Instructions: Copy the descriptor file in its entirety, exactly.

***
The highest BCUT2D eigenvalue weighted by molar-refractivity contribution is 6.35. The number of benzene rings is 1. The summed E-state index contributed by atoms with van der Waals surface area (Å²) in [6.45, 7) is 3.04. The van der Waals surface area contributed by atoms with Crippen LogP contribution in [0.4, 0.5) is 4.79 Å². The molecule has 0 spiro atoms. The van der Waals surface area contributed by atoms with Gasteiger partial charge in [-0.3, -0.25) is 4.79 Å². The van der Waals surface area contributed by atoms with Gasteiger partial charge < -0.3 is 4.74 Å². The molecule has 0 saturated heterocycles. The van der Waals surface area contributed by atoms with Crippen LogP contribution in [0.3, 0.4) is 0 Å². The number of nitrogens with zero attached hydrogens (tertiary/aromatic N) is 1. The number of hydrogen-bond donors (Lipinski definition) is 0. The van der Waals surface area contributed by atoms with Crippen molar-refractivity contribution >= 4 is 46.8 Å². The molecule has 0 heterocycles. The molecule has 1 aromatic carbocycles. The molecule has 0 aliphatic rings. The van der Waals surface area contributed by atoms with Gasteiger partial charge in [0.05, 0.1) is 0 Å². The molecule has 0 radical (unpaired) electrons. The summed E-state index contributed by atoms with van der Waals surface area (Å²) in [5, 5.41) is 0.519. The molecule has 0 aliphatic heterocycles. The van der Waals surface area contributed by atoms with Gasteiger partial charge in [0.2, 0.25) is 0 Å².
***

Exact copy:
The highest BCUT2D eigenvalue weighted by molar-refractivity contribution is 6.35. The number of benzene rings is 1. The summed E-state index contributed by atoms with van der Waals surface area (Å²) in [6.45, 7) is 3.04. The van der Waals surface area contributed by atoms with Crippen LogP contribution in [0.4, 0.5) is 4.79 Å². The molecule has 0 spiro atoms. The van der Waals surface area contributed by atoms with Gasteiger partial charge in [-0.3, -0.25) is 4.79 Å². The van der Waals surface area contributed by atoms with Gasteiger partial charge < -0.3 is 4.74 Å². The molecule has 0 saturated heterocycles. The van der Waals surface area contributed by atoms with Crippen LogP contribution in [0.3, 0.4) is 0 Å². The number of nitrogens with zero attached hydrogens (tertiary/aromatic N) is 1. The number of hydrogen-bond donors (Lipinski definition) is 0. The van der Waals surface area contributed by atoms with Crippen molar-refractivity contribution >= 4 is 46.8 Å². The molecule has 0 heterocycles. The molecule has 1 aromatic carbocycles. The molecule has 0 aliphatic rings. The van der Waals surface area contributed by atoms with Gasteiger partial charge in [0.05, 0.1) is 0 Å². The molecule has 0 radical (unpaired) electrons. The summed E-state index contributed by atoms with van der Waals surface area (Å²) in [5, 5.41) is 0.519. The molecule has 0 aliphatic heterocycles. The van der Waals surface area contributed by atoms with Gasteiger partial charge in [0.2, 0.25) is 0 Å².